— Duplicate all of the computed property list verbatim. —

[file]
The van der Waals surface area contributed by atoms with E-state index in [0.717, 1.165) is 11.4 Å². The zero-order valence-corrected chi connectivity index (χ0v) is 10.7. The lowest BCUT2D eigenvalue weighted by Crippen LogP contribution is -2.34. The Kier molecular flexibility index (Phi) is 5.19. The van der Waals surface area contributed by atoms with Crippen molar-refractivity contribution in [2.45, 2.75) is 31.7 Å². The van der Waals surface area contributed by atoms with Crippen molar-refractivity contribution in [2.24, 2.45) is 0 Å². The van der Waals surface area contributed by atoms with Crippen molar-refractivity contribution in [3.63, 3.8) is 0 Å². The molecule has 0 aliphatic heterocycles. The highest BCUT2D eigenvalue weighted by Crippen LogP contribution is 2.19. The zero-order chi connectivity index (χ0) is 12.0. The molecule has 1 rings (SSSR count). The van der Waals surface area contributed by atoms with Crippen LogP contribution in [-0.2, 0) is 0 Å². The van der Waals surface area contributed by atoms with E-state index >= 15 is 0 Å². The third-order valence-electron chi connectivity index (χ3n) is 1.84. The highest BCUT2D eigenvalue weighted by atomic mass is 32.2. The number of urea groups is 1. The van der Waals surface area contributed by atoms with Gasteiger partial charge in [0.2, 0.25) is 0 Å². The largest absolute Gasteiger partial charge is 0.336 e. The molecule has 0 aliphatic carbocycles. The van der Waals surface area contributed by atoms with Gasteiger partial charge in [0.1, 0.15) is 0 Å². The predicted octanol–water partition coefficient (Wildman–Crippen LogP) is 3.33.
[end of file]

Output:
The van der Waals surface area contributed by atoms with E-state index in [0.717, 1.165) is 11.4 Å². The zero-order valence-corrected chi connectivity index (χ0v) is 10.7. The lowest BCUT2D eigenvalue weighted by Crippen LogP contribution is -2.34. The Kier molecular flexibility index (Phi) is 5.19. The van der Waals surface area contributed by atoms with Crippen molar-refractivity contribution in [2.45, 2.75) is 31.7 Å². The van der Waals surface area contributed by atoms with Crippen molar-refractivity contribution in [2.24, 2.45) is 0 Å². The van der Waals surface area contributed by atoms with Crippen molar-refractivity contribution in [3.63, 3.8) is 0 Å². The molecule has 0 aliphatic heterocycles. The highest BCUT2D eigenvalue weighted by Crippen LogP contribution is 2.19. The zero-order chi connectivity index (χ0) is 12.0. The molecule has 1 rings (SSSR count). The van der Waals surface area contributed by atoms with Crippen LogP contribution in [-0.2, 0) is 0 Å². The van der Waals surface area contributed by atoms with E-state index >= 15 is 0 Å². The third-order valence-electron chi connectivity index (χ3n) is 1.84. The highest BCUT2D eigenvalue weighted by atomic mass is 32.2. The number of urea groups is 1. The van der Waals surface area contributed by atoms with Gasteiger partial charge in [0.2, 0.25) is 0 Å². The largest absolute Gasteiger partial charge is 0.336 e. The molecule has 0 aliphatic carbocycles. The van der Waals surface area contributed by atoms with Gasteiger partial charge in [0.1, 0.15) is 0 Å². The predicted octanol–water partition coefficient (Wildman–Crippen LogP) is 3.33.